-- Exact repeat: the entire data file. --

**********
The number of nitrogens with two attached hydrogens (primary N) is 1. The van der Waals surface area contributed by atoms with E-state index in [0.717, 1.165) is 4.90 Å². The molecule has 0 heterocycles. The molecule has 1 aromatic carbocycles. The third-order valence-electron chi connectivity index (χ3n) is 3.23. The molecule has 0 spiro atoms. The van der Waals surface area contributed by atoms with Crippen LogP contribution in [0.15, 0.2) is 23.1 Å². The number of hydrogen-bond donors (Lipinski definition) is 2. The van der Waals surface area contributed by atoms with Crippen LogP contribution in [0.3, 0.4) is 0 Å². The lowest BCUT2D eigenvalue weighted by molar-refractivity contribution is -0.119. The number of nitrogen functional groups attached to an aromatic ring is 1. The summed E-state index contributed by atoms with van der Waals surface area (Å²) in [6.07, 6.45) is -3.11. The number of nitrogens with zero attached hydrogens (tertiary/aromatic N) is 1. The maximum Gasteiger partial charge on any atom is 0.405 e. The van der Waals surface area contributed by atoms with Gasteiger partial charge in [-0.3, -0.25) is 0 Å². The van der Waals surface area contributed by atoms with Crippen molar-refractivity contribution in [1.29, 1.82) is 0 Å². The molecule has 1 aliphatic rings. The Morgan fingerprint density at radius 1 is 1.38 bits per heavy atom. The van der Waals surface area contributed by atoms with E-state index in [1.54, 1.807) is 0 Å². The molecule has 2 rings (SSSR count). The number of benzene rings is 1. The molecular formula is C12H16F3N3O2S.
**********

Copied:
The number of nitrogens with two attached hydrogens (primary N) is 1. The van der Waals surface area contributed by atoms with E-state index in [0.717, 1.165) is 4.90 Å². The molecule has 0 heterocycles. The molecule has 1 aromatic carbocycles. The third-order valence-electron chi connectivity index (χ3n) is 3.23. The molecule has 0 spiro atoms. The van der Waals surface area contributed by atoms with Crippen LogP contribution in [0.15, 0.2) is 23.1 Å². The number of hydrogen-bond donors (Lipinski definition) is 2. The van der Waals surface area contributed by atoms with Crippen LogP contribution in [0.3, 0.4) is 0 Å². The lowest BCUT2D eigenvalue weighted by molar-refractivity contribution is -0.119. The number of nitrogen functional groups attached to an aromatic ring is 1. The summed E-state index contributed by atoms with van der Waals surface area (Å²) in [6.07, 6.45) is -3.11. The number of nitrogens with zero attached hydrogens (tertiary/aromatic N) is 1. The maximum Gasteiger partial charge on any atom is 0.405 e. The van der Waals surface area contributed by atoms with Gasteiger partial charge in [-0.3, -0.25) is 0 Å². The van der Waals surface area contributed by atoms with Crippen molar-refractivity contribution in [1.29, 1.82) is 0 Å². The molecule has 1 aliphatic rings. The Morgan fingerprint density at radius 1 is 1.38 bits per heavy atom. The van der Waals surface area contributed by atoms with E-state index in [1.54, 1.807) is 0 Å². The molecule has 2 rings (SSSR count). The number of benzene rings is 1. The molecular formula is C12H16F3N3O2S.